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Versions: (draft-vigoureux-mpls-tp-oam-requirements) 00 01 02 03 04 05 06 RFC 5860

MPLS Working Group                                M. Vigoureux (Editor)
Internet Draft                                           Alcatel-Lucent
Intended status: Informational
Expires: May 2009                                      D. Ward (Editor)
                                                    Cisco Systems, Inc.

                                                      M. Betts (Editor)
                                                        Nortel Networks

                                                      November 28, 2008



              Requirements for OAM in MPLS Transport Networks
                  draft-ietf-mpls-tp-oam-requirements-00


Status of this Memo

   This Internet-Draft is submitted to IETF in full conformance with the
   provisions of BCP 78 and BCP 79.

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   This Internet-Draft will expire on May 28, 2009.

Abstract

   This document lists the requirements for Operations, Administration
   and Maintenance functionality in MPLS networks that are used for
   packet transport services and network operations.

   These requirements are derived from the set of requirements specified
   by ITU-T and first published in the ITU-T Supplement Y.Sup4 [5].




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Conventions used in this document

   The key words "MUST", "MUST NOT", "REQUIRED", "SHALL", "SHALL NOT",
   "SHOULD", "SHOULD NOT", "RECOMMENDED", "MAY", and "OPTIONAL" in this
   document are to be interpreted as described in RFC 2119 [1].

Table of Contents

   1. Introduction...................................................2
      1.1. Terminology...............................................3
      1.2. Definitions...............................................3
      1.3. Context and Motivations...................................4
   2. OAM Requirements...............................................5
      2.1. Architectural Requirements................................5
      2.2. Functional Requirements...................................7
         2.2.1. General requirements.................................8
         2.2.2. Connectivity and Continuity Verification.............8
         2.2.3. Client Failure Indication............................8
         2.2.4. Remote Defect Indication.............................8
         2.2.5. Alarm Suppression....................................8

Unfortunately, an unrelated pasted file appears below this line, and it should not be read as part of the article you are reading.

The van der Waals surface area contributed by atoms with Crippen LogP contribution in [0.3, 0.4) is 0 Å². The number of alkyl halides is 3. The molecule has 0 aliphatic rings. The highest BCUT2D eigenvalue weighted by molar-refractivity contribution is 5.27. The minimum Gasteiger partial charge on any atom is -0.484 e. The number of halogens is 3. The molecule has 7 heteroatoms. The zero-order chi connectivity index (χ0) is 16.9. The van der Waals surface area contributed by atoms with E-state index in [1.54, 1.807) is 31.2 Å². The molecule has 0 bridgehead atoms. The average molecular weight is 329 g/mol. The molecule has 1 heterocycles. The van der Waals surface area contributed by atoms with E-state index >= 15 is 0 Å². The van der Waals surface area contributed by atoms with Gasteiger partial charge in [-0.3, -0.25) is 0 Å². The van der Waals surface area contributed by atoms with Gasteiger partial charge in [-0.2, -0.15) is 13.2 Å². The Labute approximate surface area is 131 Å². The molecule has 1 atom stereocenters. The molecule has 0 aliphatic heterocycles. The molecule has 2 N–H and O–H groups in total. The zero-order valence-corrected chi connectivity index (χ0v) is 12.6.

2.2.6. Packet Loss..........................................9
         2.2.7. Delay Measurement....................................9
         2.2.8. Route Determination..................................9
         2.2.9. Diagnostic..........................................10
      2.3. Operational Requirements.................................10
      2.4. Performance Requirements.................................11
   3. Security Considerations.......................................11
   4. Congestion Considerations.....................................12
   5. IANA Considerations...........................................12
   6. Acknowledgments...............................................12
   7. References....................................................13
      7.1. Normative References.....................................13
      7.2. Informative References...................................13
   Authors' Addresses...............................................13
   Contributing Authors' Addresses..................................14
   Intellectual Property Statement..................................15
   Disclaimer of Validity...........................................16
   Copyright Statement..............................................17


1. Introduction

   This document lists the requirements for Operations, Administration
   and Maintenance functionality in MPLS networks that are used for
   packet transport services and network operations.




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1.1. Terminology

   AC    Attachment Circuit

   CSF   Client Signal Fail

   FCAPS Fault, Configuration, Accounting, Performance, Security

   LER   Label Edge Router

   LSP   Label Switched Path

   LSR   Label Switching Router